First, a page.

Friday, October 25, 2013

52 Weeks of Fairy Tales #49 - Lichka

The fall weather has really got me in the crafty mood, and I was able to spend a good part of the day working on my needle felting.  I still have a few more fairy tales to go in my 52 Weeks of Fairy Tale series, and I have been eager to needle felt the doll for this next story.  The tale I chose for week 49 is another story from The Fish Bride and Other Gypsy Tales, retold by Jean Russel Larson, called Lichka. 

The story begins in the cold winter with a young girl named Lichka who is all alone in her small cottage.  Her brother has gone off to military service, and the snow has piled all around her cottage, making it impossible for her to go into town for more food.  The only food she has left is a cabbage, two onions, and three potatoes.

One evening Lichka sat down by her peat fire to cook her cabbage, and work on sewing a new cloak, since her old cloak is full of holes.  Then Lichka heard three knocks at her door, when she opened the door, there stood an old women leaning on a walking stick, cold and drenched.  The old gypsy woman asked Lichka if she had anything that would comfort her on this cold and windy evening.  Lichka welcomed the old woman inside by the fire and offered her the cabbage.  The old woman ate all of the cabbage, and when she was warm, she told Lichka that her kindness would be rewarded, and then left.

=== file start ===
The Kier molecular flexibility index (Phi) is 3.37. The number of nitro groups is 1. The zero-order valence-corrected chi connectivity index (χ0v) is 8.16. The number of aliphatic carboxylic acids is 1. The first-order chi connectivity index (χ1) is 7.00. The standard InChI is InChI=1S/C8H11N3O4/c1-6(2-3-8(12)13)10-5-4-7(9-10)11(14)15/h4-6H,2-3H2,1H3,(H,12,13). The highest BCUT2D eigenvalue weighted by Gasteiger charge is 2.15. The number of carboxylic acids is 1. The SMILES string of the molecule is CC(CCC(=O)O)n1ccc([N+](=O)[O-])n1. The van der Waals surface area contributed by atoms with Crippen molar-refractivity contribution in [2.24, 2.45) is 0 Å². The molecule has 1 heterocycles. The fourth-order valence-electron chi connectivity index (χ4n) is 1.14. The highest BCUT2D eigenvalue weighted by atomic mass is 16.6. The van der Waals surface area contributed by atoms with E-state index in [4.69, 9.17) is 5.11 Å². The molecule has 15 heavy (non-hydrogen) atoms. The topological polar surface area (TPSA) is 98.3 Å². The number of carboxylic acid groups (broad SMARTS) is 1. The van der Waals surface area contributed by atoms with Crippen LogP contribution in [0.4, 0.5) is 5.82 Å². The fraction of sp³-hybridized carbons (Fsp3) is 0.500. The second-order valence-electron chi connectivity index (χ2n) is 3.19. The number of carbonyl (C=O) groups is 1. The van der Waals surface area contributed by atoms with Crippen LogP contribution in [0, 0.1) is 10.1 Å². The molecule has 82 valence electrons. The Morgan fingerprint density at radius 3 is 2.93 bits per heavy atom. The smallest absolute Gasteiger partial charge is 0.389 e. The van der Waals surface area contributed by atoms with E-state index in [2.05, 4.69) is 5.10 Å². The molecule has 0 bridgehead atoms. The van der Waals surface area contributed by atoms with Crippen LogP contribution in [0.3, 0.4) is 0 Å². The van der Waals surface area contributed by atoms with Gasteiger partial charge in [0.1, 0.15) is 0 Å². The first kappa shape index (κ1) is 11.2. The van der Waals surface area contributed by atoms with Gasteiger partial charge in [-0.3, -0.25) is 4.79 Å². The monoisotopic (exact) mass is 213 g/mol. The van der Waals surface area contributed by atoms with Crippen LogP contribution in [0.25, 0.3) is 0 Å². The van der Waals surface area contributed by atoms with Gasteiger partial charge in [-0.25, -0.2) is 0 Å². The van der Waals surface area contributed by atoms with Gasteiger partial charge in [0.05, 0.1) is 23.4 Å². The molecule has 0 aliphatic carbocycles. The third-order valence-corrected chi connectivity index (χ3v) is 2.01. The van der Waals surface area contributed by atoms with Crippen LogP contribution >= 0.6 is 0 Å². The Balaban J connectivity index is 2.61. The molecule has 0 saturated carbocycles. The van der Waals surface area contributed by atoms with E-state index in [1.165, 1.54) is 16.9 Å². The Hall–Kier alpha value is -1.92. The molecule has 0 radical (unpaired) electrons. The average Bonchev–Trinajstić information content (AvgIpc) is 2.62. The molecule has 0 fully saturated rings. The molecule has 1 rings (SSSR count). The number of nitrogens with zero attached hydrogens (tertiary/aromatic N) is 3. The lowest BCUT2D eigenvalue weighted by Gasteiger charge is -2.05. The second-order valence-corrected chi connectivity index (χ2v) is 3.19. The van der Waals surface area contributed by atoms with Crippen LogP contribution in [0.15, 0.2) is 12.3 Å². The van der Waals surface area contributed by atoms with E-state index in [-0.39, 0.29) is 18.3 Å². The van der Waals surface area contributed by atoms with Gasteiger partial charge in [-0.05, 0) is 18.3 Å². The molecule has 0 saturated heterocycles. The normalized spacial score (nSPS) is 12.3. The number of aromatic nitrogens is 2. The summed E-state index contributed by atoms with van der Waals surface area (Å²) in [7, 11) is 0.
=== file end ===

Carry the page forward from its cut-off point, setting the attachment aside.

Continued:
The next evening the storm continued, and Lichka cooked her two onions, and sat by her fire to continue working on her cloak.  Again three knocks came at the door, and again it was the old woman, freezing cold and wet.  The old woman asked Lichka if she had anything that would comfort her on this cold evening. Lichka invited the old woman to come in by the fire and offered her the onion soup.  The old woman ate all of the onion soup, not leaving a drop for Lichka. When she was warm, she told Lichka her kindness would be rewarded, and then she left.

The third evening, just before dark, Lichka finished her cloak, and set it aside. Then she cooked her three potatoes.  Again there were three knocks at the door, and again it was the old woman looking for comfort from the storm.  Lichka invited the old woman inside by the fire, and gave her the potato soup she had made. The old woman ate every drop, then walked over to the cloak and tried it on.  She told Lichka that the cloak would warm her on the road.  Lichka gladly gave her cloak to the old woman.  Before she could even say anything more to the old woman, the old woman left, leaving behind her walking stick.

The next evening, there was no food left, Lichka sat in her home, when again she heard three knocks on her door.  Thinking it was the old Gypsy woman, she opened the door.  Unfortunately, it was not the old woman. Standing at Lichka's door was a terrible three-headed monster!  Lichka tried shutting the door, but the monster pushed inside.  Terrified, Lichka grabbed the old woman's walking stick, which was by the door, and gave the monster a hard hit on the largest of his three heads!